Except the word rearming doesn’t tell it quite as ominously as it is. In fact, what they’re doing, per the report, is upgrading their weapons.

Last year, the crimes were in large part committed with crude weapons: bow and arrow and machetes. This year, machine guns are all the rave.

As one man is reported to have told the BBC’s Wanyama wa Chebusiri:
"Before we were using bows and arrows to fight the enemy but changed to guns following the post-election experience because we realised, compared to guns, the arrows were child's play."
Supply is high, the article says, and the price is low.

In his brief address at the launch of Oxfam’s Dying for Action report just over a week ago, Mutuku Nguli, CEO of Peacenet, a Kenyan grassroots organisation, tagged the price of an AK-47 in the Rift Valley at a very accessible $230.

Why is supply high?

Partly because Kenya’s borders are porous and controls are weak. If people with criminal intent want to smuggle weapons into our country, they likely can and they likely will.
Partly, also, because neighbouring states such as Somalia are unstable. Weapons are getting from there into Kenya even though there’s a UN embargo on all deliveries of weapons and military equipment to various warlords and warring clans in Somalia.

To hear it from the horse's mouth, in this case Florella Hazelely, an activist with the Sierra Leone Action Network in Small arms, as she is quoted in the Control Arms report, Arms Without Borders,

“We don’t manufacture these guns, yet they end up in our country, erode our security and have terrible consequences for our development.”

Human imperative

This is nothing short of a gross injustice on a global scale. It will not do.

But, before I climb onto my soapbox, allow me to make a comment about the US position.

Per intelligence I’ve gathered, the US’ reluctance to wholly embrace an ATT is not so much driven by economic considerations as by strategic ones. US arms sales have historically been closely aligned with its national strategic interests and its foreign policy objectives. Consider for example how it recently supplied 40 tons of weapons to the fragile Transitional Federal Government (TFG) in Somalia in a noble bid to strengthen it against increasing attacks from militia groups in the country. 

Now, you’ve probably read that there’s a brisk arms trade in Somalia, complete with a specialised market where guns can be bought off the shelf or ordered in bulk. It’s a lucrative business, is what it is, and if you’ve got money in your pocket, it’s as good as a gun in your hand.
I read, also, that some of the weapons supplied by the US to the Somalia TFG found their way to this market through unscrupulous means. It is not inconceivable, then, that some of the weapons on sale in Kenya’s rift valley may be these very weapons, supplied by the US to a legitimate government in Somalia.

In its brief address to the First Committee, week before last, the US insisted that no nation had done more than it had done to stem illicit trade in weapons. I have no reason to dispute this. But, by the brief illustration above I mean to advance the argument that more is needed than a unilateral effort—a comprehensive global standard is necessary.

Which is what brings me full circle, to that thing I was going on about, about the world really needing an Arms Trade Treaty. (Or hadn’t I gotten to that already?)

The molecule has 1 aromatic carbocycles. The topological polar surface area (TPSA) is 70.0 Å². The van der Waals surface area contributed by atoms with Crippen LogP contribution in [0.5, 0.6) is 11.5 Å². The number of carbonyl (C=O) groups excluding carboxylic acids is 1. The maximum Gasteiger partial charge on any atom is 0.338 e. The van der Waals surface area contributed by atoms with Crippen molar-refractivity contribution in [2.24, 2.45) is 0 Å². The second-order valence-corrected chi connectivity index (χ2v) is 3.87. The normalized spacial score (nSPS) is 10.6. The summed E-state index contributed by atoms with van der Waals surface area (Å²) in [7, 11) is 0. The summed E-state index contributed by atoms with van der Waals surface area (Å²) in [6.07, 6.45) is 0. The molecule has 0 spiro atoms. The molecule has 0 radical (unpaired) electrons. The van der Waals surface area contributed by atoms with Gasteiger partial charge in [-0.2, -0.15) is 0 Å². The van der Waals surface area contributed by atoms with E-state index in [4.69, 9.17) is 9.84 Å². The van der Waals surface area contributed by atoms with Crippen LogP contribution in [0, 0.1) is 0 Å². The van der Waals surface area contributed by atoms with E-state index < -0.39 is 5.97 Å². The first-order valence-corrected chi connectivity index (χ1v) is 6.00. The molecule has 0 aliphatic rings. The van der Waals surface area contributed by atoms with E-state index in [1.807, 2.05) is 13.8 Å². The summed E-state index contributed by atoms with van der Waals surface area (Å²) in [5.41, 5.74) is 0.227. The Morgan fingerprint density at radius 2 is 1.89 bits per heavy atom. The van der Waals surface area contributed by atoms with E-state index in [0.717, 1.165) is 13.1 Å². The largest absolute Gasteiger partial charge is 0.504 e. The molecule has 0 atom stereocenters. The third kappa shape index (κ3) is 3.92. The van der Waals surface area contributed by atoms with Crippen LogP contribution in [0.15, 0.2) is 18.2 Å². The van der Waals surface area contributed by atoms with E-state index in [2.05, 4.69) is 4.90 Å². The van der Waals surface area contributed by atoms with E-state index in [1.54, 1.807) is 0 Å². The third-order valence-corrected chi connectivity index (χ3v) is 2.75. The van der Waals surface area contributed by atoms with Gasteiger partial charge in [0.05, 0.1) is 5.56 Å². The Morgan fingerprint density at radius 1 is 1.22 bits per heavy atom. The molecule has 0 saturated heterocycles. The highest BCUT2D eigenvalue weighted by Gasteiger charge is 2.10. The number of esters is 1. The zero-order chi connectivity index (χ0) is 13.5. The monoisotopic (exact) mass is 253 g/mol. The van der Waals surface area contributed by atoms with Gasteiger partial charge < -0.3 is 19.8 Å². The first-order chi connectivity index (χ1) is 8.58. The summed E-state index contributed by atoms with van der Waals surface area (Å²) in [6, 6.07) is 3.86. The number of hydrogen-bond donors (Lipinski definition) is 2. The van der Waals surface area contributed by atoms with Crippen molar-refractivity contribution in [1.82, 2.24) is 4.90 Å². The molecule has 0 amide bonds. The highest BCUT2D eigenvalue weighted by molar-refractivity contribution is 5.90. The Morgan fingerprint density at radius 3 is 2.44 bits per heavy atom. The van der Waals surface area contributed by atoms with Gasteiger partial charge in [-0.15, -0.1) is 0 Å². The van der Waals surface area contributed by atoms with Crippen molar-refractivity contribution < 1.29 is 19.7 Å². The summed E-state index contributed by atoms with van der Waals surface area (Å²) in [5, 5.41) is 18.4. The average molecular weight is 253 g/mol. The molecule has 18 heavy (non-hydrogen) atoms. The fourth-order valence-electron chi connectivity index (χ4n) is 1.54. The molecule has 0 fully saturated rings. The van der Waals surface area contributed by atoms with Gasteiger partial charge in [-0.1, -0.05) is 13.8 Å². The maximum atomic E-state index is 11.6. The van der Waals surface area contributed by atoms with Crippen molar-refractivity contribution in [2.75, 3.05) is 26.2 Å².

Well then, climbing atop my soapbox now, thanks much.

As the negotiations for an Arms Trade Treaty begin, it is clear, nay inevitable, that there will be posturing.

The stakes, after all, are extremely high. There are national strategic interests on the line. And national bottomlines as well. There’s prestige, also. And ego. Not to mention old scores yet unsettled.

But over and well above all this, there are human lives at stake, and human lives are the highest stake of all.

There is, as Debbie Hiller of Oxfam International so compellingly put it, “a humanitarian imperative,” and that red card, legitimately pulled out of whatever back pocket, silences all other considerations except those equal to it.

So if the way you calculate your self-interest yields a negative value in the event that an ATT comes into force, while I sympathise with you, I urge you to consider the humanitarian imperative. For those who had rather say no and who, in glancing across the aisle, have just cause to call into question the underlying motives of some of the aye-sayers, I should like to sympathise, but I’m compelled by a humanitarian imperative.

Oxfam International and the Control Arms coalition have put a number tag on that humanitarian imperative: 2,000 people. Every day. Meet their death through small arms and light weapons. 2,000 people.

It will not, it cannot, it must not do that in some lofty political somewhere, old bulls and new bulls lock horns in a power struggle while 2,000 innocent people lose their lives every day.

Do we need a global, legally binding treaty to minimize the extent to which small arms and light weapons are used to fuel conflict and human rights abuses?



Anonymous said...

what an amazing analysis of the twisted double think that goes on with our arms traders. I cant beleieve that we still think that humans are worth less than guns. Every human, every single one, is worth more than a bullet. the suffering this terrible trade causes right across the world is just so horrifying.Truly I am ashamed to belong to a country that manufactures and exports weapons to anyone with the money to buy them.thank you all those who are campaigning for this treaty.

Rebecca Opetsi said...

Hey Gal,
this is beautiful